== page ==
1. Computers
  2. Display Drivers
  3. Graphics Cards
  4. Memory
  5. Motherboards
  6. Processors
  7. Software
  8. Storage
  9. Operating Systems


Facebook RSS Twitter Twitter Google Plus


Phoronix Test Suite

OpenBenchmarking.org

Intel Broadwell Gets A Temporary DRM Branch

Intel

Published on 25 February 2014 12:04 AM EST
Written by Michael Larabel in Intel
Comment On This Article

For distribution vendors or those fortunate to have early access to Intel's forthcoming Broadwell processors, there's a temporary DRM kernel driver branch that provides new features and changes over what's currently found in the upstream Linux kernel or the drm-intel development branch.

Ben Widawsky of Intel's Open-Source Technology Center announced the new Broadwell temporary branch for delivering changes faster and easier while the hardware enablement is taking place.
In response to the demand for Broadwell features and fixes which are not yet merged in our upstream drm-intel repository I will be maintaining a branch in my freedesktop repository with some of the features and fixes that I have been using myself.

Platform branches have not worked particularly well for us in the past, and I am hopeful that the repository will be [extremely] short lived because many of the patches I am keeping are either obvious fixes, or decently reviewed patch series. At the very least it will be maintained until Daniel returns from vacation next week (but I do expect it to last at least a few weeks past that).

The branch will be a rebasing branch from the upstream drm-intel-nightly, and should not be expected to be as stable as upstream Broadwell support. Please only use this if you need to use a specific feature, or fix in the branch.
This temporary Git branch can be found in Ben's FreeDesktop.org Git repository. The changes tacked into this repository include Broadwell hardware semaphore support, 4GB GGTT + PPGTT clean-ups, RC6 power-savings support, frame-buffer compression (FBC) support, and random fixes. Coming soon should also be Broadwell run-time power-savings support.

So this kernel branch has extra features for power management and performance on Intel's next-generation Broadwell hardware. Expect most of these changes to land in the Linux 3.15 kernel. The timing of these features landing late will hopefully not be too much of a big deal for end-users since it looks like Intel Broadwell CPUs won't be shipping now until late Q3 or even into the fourth quarter.

About The Author
Michael Larabel is the principal author of Phoronix.com and founded the web-site in 2004 with a focus on enriching the Linux hardware experience and being the largest web-site devoted to Linux hardware reviews, particularly for products relevant to Linux gamers and enthusiasts but also commonly reviewing servers/workstations and embedded Linux devices. Michael has written more than 10,000 articles covering the state of Linux hardware support, Linux performance, graphics hardware drivers, and other topics. Michael is also the lead developer of the Phoronix Test Suite, Phoromatic, and OpenBenchmarking.org automated testing software. He can be followed via and or contacted via .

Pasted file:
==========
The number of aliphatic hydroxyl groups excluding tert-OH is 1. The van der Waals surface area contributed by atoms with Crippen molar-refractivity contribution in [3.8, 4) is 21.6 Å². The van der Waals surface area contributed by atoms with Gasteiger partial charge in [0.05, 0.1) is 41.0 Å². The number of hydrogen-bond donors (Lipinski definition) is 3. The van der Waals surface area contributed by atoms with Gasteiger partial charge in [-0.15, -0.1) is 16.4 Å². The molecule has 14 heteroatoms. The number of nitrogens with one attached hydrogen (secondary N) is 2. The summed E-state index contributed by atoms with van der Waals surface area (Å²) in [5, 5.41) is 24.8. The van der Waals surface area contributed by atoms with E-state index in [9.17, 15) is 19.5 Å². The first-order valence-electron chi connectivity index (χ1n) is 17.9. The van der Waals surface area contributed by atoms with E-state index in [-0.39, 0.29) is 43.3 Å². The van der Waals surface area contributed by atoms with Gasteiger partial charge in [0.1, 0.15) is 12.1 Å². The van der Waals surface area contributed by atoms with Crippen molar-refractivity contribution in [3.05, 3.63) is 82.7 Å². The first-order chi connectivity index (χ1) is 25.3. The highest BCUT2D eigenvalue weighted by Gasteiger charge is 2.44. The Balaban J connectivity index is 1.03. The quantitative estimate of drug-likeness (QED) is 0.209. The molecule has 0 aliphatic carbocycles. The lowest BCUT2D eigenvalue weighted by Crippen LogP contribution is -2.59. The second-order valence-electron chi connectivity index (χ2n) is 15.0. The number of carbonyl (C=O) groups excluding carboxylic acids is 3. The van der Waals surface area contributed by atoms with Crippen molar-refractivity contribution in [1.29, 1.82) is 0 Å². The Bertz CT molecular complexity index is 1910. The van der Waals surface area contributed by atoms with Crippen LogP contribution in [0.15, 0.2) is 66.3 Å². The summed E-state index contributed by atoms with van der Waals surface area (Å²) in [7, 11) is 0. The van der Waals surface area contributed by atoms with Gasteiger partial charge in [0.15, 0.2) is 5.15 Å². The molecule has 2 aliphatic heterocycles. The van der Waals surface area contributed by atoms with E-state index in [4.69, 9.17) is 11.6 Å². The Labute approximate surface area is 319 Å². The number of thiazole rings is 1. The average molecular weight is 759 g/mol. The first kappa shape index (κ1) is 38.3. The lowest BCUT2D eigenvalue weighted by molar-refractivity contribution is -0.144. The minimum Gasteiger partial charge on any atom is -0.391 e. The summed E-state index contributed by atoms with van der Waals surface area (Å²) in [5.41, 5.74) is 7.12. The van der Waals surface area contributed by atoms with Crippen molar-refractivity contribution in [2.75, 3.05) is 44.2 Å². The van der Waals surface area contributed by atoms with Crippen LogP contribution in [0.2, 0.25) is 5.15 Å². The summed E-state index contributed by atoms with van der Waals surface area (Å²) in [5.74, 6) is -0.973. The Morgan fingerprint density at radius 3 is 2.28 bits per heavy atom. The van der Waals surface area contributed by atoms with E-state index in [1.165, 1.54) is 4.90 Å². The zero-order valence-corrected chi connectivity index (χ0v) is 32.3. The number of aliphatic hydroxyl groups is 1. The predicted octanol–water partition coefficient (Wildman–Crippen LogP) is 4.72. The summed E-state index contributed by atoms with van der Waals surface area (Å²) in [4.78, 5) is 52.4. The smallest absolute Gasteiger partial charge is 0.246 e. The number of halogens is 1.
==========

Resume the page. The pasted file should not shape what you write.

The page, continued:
Latest Articles & Reviews
  1. Kubuntu 15.04 Is Turning Out Quite Nice, Good Way To Try Out The Latest KDE
  2. 5-Way Linux Distribution Comparison On The Core i3 NUC
  3. OCZ ARC 100 Linux SSD Benchmarks
  4. Lenovo ThinkPad X1 Carbon Works Great As A Linux Ultrabook
  5. Transcend SSD370 256GB
  6. Linux 3.19 File-System Tests Of EXT4, Btrfs, XFS & F2FS
Latest Linux News
  1. ALSA 1.0.29 Released
  2. Ubuntu 15.04 Beta Released, Ubuntu MATE Made Official
  3. Coreboot Developer: Purism Doesn't Deliver On Libre Firmware
  4. LLVM 3.6 & Clang 3.6 Deliver More Features, Complete C++14 Support
  5. The Most Popular Open-Source Linux Benchmarks
  6. The Tremendous Features Of Fedora 22
  7. Krita 2.9 Released, Their Biggest Release Ever
  8. RISC OS Now Works With The Raspberry Pi 2
  9. A Single UEFI Executable With The Linux Kernel, Initrd & Command Line
  10. Unigine 2.0 Beta Brings Performance Optimizations, Oculus Rift DK2 Support
Most Viewed News This Week
  1. Linux 4.0-RC1 Tagged, Linux 4.0 Will Bring Many Notable Improvements
  2. Screenshots Of The GNOME 3.16 Changes
  3. Linux 4.0 Doesn't Have The Weirdest Codename
  4. Mir Now Depends Upon C++14
  5. GNOME 3.16 Beta Brings Wayland-Based Log-in Screen
  6. LLVM Clang Compiling The Linux Kernel Is A Big Topic For 2015
  7. Linux BIOS/UEFI Updating Is Going To Get Much Better With UEFI 2.5
  8. Canonical Comes Up With Its Own FUSE Filesystem For Linux Containers
%%CLICK_URL_UNESC%%